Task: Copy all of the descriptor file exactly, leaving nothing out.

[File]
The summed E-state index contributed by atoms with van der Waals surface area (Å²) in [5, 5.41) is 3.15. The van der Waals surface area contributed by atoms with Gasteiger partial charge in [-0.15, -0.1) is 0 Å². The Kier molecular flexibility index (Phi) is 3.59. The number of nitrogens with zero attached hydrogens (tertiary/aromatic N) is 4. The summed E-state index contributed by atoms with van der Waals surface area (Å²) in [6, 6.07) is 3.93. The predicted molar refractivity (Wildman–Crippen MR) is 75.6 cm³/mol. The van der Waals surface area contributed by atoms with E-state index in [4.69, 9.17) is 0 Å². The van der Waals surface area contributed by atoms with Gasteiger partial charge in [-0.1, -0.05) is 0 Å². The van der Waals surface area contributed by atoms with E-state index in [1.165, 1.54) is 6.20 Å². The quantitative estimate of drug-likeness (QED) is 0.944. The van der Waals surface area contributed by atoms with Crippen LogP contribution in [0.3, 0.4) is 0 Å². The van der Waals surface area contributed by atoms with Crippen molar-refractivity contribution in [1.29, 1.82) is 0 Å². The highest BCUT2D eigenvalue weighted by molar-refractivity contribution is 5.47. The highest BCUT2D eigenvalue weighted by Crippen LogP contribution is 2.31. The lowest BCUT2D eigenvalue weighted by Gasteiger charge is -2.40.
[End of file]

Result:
The summed E-state index contributed by atoms with van der Waals surface area (Å²) in [5, 5.41) is 3.15. The van der Waals surface area contributed by atoms with Gasteiger partial charge in [-0.15, -0.1) is 0 Å². The Kier molecular flexibility index (Phi) is 3.59. The number of nitrogens with zero attached hydrogens (tertiary/aromatic N) is 4. The summed E-state index contributed by atoms with van der Waals surface area (Å²) in [6, 6.07) is 3.93. The predicted molar refractivity (Wildman–Crippen MR) is 75.6 cm³/mol. The van der Waals surface area contributed by atoms with E-state index in [4.69, 9.17) is 0 Å². The van der Waals surface area contributed by atoms with Gasteiger partial charge in [-0.1, -0.05) is 0 Å². The van der Waals surface area contributed by atoms with E-state index in [1.165, 1.54) is 6.20 Å². The quantitative estimate of drug-likeness (QED) is 0.944. The van der Waals surface area contributed by atoms with Crippen LogP contribution in [0.3, 0.4) is 0 Å². The van der Waals surface area contributed by atoms with Crippen molar-refractivity contribution in [1.29, 1.82) is 0 Å². The highest BCUT2D eigenvalue weighted by molar-refractivity contribution is 5.47. The highest BCUT2D eigenvalue weighted by Crippen LogP contribution is 2.31. The lowest BCUT2D eigenvalue weighted by Gasteiger charge is -2.40.